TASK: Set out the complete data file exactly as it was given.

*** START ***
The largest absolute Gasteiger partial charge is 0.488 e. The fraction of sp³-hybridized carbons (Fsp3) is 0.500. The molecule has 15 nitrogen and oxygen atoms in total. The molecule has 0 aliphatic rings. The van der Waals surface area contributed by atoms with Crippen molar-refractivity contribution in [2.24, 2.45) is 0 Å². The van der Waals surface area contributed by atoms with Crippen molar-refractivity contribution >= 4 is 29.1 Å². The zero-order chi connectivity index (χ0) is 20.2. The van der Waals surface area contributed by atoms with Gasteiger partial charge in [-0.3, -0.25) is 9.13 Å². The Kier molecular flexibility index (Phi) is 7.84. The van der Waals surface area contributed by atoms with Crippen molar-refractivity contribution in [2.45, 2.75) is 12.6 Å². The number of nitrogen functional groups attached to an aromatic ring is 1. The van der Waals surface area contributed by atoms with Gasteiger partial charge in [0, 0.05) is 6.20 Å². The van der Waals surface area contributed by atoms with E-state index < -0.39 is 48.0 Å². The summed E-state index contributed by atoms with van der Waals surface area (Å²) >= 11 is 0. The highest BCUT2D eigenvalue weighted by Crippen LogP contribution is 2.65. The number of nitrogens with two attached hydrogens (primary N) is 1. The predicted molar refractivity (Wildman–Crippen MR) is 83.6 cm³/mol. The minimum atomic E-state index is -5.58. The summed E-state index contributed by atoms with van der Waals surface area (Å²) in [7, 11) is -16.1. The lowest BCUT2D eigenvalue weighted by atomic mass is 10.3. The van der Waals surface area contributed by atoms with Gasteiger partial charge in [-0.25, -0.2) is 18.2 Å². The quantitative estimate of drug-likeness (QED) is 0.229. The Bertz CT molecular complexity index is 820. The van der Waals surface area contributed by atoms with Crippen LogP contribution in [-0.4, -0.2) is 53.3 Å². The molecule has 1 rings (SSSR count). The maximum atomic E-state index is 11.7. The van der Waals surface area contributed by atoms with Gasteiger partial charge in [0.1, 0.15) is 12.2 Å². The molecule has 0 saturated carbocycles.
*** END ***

The largest absolute Gasteiger partial charge is 0.488 e. The fraction of sp³-hybridized carbons (Fsp3) is 0.500. The molecule has 15 nitrogen and oxygen atoms in total. The molecule has 0 aliphatic rings. The van der Waals surface area contributed by atoms with Crippen molar-refractivity contribution in [2.24, 2.45) is 0 Å². The van der Waals surface area contributed by atoms with Crippen molar-refractivity contribution >= 4 is 29.1 Å². The zero-order chi connectivity index (χ0) is 20.2. The van der Waals surface area contributed by atoms with Gasteiger partial charge in [-0.3, -0.25) is 9.13 Å². The Kier molecular flexibility index (Phi) is 7.84. The van der Waals surface area contributed by atoms with Crippen molar-refractivity contribution in [2.45, 2.75) is 12.6 Å². The number of nitrogen functional groups attached to an aromatic ring is 1. The van der Waals surface area contributed by atoms with Gasteiger partial charge in [0, 0.05) is 6.20 Å². The van der Waals surface area contributed by atoms with E-state index < -0.39 is 48.0 Å². The summed E-state index contributed by atoms with van der Waals surface area (Å²) >= 11 is 0. The highest BCUT2D eigenvalue weighted by Crippen LogP contribution is 2.65. The number of nitrogens with two attached hydrogens (primary N) is 1. The predicted molar refractivity (Wildman–Crippen MR) is 83.6 cm³/mol. The minimum atomic E-state index is -5.58. The summed E-state index contributed by atoms with van der Waals surface area (Å²) in [7, 11) is -16.1. The lowest BCUT2D eigenvalue weighted by atomic mass is 10.3. The van der Waals surface area contributed by atoms with Gasteiger partial charge in [-0.25, -0.2) is 18.2 Å². The quantitative estimate of drug-likeness (QED) is 0.229. The Bertz CT molecular complexity index is 820. The van der Waals surface area contributed by atoms with Crippen LogP contribution in [-0.4, -0.2) is 53.3 Å². The molecule has 1 rings (SSSR count). The maximum atomic E-state index is 11.7. The van der Waals surface area contributed by atoms with Gasteiger partial charge in [0.1, 0.15) is 12.2 Å². The molecule has 0 saturated carbocycles.